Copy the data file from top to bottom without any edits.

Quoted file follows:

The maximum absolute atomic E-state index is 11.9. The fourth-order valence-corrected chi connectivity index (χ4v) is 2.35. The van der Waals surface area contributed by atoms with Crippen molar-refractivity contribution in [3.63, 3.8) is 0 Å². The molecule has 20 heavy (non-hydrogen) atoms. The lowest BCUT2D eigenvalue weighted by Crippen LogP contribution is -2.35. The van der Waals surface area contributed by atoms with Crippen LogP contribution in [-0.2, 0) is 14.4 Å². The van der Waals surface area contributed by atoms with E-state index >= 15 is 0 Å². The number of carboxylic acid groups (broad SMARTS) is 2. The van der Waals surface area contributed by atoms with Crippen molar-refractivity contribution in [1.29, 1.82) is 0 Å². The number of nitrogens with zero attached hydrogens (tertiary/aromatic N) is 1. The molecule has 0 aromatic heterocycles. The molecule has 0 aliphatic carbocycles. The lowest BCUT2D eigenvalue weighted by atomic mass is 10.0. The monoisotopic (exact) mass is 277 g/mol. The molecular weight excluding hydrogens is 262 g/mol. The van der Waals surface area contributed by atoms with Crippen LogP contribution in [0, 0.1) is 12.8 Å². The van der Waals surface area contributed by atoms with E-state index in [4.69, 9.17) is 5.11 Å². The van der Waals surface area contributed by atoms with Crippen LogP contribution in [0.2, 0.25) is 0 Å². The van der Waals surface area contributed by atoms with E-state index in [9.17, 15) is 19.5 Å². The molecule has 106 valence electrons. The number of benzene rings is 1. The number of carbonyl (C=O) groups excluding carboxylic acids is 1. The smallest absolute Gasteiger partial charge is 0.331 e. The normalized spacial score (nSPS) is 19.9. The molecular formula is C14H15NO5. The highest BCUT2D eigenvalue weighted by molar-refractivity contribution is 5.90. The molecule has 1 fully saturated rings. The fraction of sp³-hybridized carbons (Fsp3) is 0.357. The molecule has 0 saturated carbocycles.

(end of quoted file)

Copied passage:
The maximum absolute atomic E-state index is 11.9. The fourth-order valence-corrected chi connectivity index (χ4v) is 2.35. The van der Waals surface area contributed by atoms with Crippen molar-refractivity contribution in [3.63, 3.8) is 0 Å². The molecule has 20 heavy (non-hydrogen) atoms. The lowest BCUT2D eigenvalue weighted by Crippen LogP contribution is -2.35. The van der Waals surface area contributed by atoms with Crippen LogP contribution in [-0.2, 0) is 14.4 Å². The van der Waals surface area contributed by atoms with E-state index >= 15 is 0 Å². The number of carboxylic acid groups (broad SMARTS) is 2. The van der Waals surface area contributed by atoms with Crippen molar-refractivity contribution in [1.29, 1.82) is 0 Å². The number of nitrogens with zero attached hydrogens (tertiary/aromatic N) is 1. The molecule has 0 aromatic heterocycles. The molecule has 0 aliphatic carbocycles. The lowest BCUT2D eigenvalue weighted by atomic mass is 10.0. The monoisotopic (exact) mass is 277 g/mol. The molecular weight excluding hydrogens is 262 g/mol. The van der Waals surface area contributed by atoms with Crippen LogP contribution in [0, 0.1) is 12.8 Å². The van der Waals surface area contributed by atoms with E-state index in [4.69, 9.17) is 5.11 Å². The van der Waals surface area contributed by atoms with Crippen LogP contribution in [0.2, 0.25) is 0 Å². The van der Waals surface area contributed by atoms with E-state index in [9.17, 15) is 19.5 Å². The molecule has 106 valence electrons. The number of benzene rings is 1. The number of carbonyl (C=O) groups excluding carboxylic acids is 1. The smallest absolute Gasteiger partial charge is 0.331 e. The normalized spacial score (nSPS) is 19.9. The molecular formula is C14H15NO5. The highest BCUT2D eigenvalue weighted by molar-refractivity contribution is 5.90. The molecule has 1 fully saturated rings. The fraction of sp³-hybridized carbons (Fsp3) is 0.357. The molecule has 0 saturated carbocycles.